Solving climate change doesn’t save the planet, it saves us
Solving climate change doesn’t always require technically advanced methods. Singaporean Professor Koh Lian Pin is leading the way with nature-based solutions
“We must get people to understand that we are not doing this to save wildlife, or even the planet, it’s to save ourselves,” states Professor Koh Lian Pin, director of Singapore’s Centre for Nature-based Climate Solutions (CNCS), on why everybody needs to get on board with the issue of climate change.
It was the internationally respected scientist’s desire to make a difference and look for real solutions to this global crisis that led him to return to Singapore after 16 years abroad to set up CNCS.
“I came back because this is where I can play a big role; I can use the experience and expertise that I have gained overseas,” continues Koh, whose career has taken him to institutions in Switzerland, Australia and the US.
A firm believer in technology, he has conducted a TEDx talk on the benefits of using drones in conservation work and founded Conservation for Drones, a non-profit organisation that arose from his hobby for flying remote control planes while based in Zurich.
Most recently, he spent two years as vice president of science partnerships and innovation at Conservation International (CI), a global environmental organisation. It was while working for CI that Koh really began to explore the potential of nature-based solutions to help counter global warming, such as the management, protection or even restoration of ecosystems – like tropical rainforests, peatland or mangroves – to tap their natural ability to store harmful carbon.
“In the universe of climate change solutions, nature-based options have received the least attention in recent decades,” says the award-winning scientist, who is a beneficiary of the government’s Returning Singaporean Scientists Scheme. “Yet I believe there is a huge potential. These can be the most effective option.”
That belief is what inspired him to start CNCS, bringing together a team of experts, drawn from different disciplines, to quantify this potential and use scientific analysis and research to ensure greater credibility in this field.
The initial (unpublished) findings are promising, with the team estimating that globally nature-based solutions could mitigate over half the 40 billion tonnes of carbon released annually into the atmosphere. It also found that protecting the world’s currently threatened areas of tropical rainforest could save up to 1.8 billion tonnes of carbon emissions.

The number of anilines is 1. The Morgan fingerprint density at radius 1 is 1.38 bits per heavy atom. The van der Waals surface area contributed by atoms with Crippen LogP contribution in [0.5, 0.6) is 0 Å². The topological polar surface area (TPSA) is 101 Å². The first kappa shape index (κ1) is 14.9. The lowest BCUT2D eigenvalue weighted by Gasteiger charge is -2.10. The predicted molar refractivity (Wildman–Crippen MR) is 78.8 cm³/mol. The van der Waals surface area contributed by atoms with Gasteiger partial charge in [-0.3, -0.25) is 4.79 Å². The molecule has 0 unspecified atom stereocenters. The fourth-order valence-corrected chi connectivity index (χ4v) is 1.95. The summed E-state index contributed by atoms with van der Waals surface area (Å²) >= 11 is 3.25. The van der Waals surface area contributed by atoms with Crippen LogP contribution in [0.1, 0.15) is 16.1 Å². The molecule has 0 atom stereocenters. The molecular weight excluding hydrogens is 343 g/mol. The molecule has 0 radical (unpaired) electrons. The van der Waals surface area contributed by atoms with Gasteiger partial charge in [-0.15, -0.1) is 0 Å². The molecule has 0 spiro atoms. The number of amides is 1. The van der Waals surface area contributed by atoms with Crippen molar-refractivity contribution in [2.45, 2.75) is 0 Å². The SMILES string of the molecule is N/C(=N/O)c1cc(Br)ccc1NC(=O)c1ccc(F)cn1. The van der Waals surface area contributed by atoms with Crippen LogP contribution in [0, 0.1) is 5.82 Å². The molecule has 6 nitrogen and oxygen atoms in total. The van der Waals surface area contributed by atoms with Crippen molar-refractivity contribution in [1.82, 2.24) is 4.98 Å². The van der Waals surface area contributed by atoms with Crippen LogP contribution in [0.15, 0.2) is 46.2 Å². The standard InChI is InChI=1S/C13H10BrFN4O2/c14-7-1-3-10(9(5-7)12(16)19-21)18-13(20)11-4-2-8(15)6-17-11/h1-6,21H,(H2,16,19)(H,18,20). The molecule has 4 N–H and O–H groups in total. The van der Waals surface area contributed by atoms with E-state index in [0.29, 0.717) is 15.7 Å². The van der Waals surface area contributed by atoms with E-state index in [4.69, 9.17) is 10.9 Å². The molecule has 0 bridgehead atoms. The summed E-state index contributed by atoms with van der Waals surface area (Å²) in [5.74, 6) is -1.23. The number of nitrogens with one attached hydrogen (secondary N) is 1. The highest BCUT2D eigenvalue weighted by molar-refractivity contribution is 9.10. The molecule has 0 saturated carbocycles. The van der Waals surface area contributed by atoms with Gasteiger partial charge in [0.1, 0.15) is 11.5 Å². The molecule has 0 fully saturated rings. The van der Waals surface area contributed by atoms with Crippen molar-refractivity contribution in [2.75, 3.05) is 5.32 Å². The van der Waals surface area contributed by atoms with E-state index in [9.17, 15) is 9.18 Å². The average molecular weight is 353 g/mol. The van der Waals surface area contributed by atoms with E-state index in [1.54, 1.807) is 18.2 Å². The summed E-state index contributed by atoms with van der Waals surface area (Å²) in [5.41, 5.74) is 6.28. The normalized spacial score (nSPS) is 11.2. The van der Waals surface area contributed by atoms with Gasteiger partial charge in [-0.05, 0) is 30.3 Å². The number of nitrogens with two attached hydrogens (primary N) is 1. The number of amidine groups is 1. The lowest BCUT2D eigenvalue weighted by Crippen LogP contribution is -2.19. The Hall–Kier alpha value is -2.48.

For the dedicated conservationist, who first got interested in biological sciences after reading Richard Dawkins as a teenager, the benefits of this approach are clear. Not only does it lower carbon levels, but it also protects animal, bird and plant species from the threat of changing land use, something Koh knows about first-hand from his research into the impact of oil palm plantations in Indonesia and Malaysia. Yet ever the pragmatist, he also highlights a persuasive economic benefit to this approach.
“The most potent argument is to make people, companies, and governments realise the economic potential of carbon offsetting,” he states, pointing to the Centre’s research. It’s estimated that ecosystems in Asia Pacific have a potential value of around US$24.6 billion in terms of carbon offsetting.
“We want to show the government the potential of these solutions, as well as help them better understand some of the problems,” explains Koh, who believes the Centre’s research can help guide government policy and wider decision making in the region.
The 44-year-old is not just focussing on his work at CNCS, having recently taken up an additional post as a nominated member of parliament in the current Singapore parliament.
“I saw my contemporaries beginning to enter leadership positions in Singapore, and I felt I should also get involved,” explains Koh, who has already spoken in parliament about conservation and climate change. He welcomed the government’s announcement of the Green Plan to tackle climate change and hopes to be involved with Singapore’s strategy going forward.
Looking to the future Koh is confident the world and particularly Singapore is moving in the right direction. “I am an eternal optimist,” he says, “There’s no going back from where we’ve come.”Centre for Nature-based Climate Solutions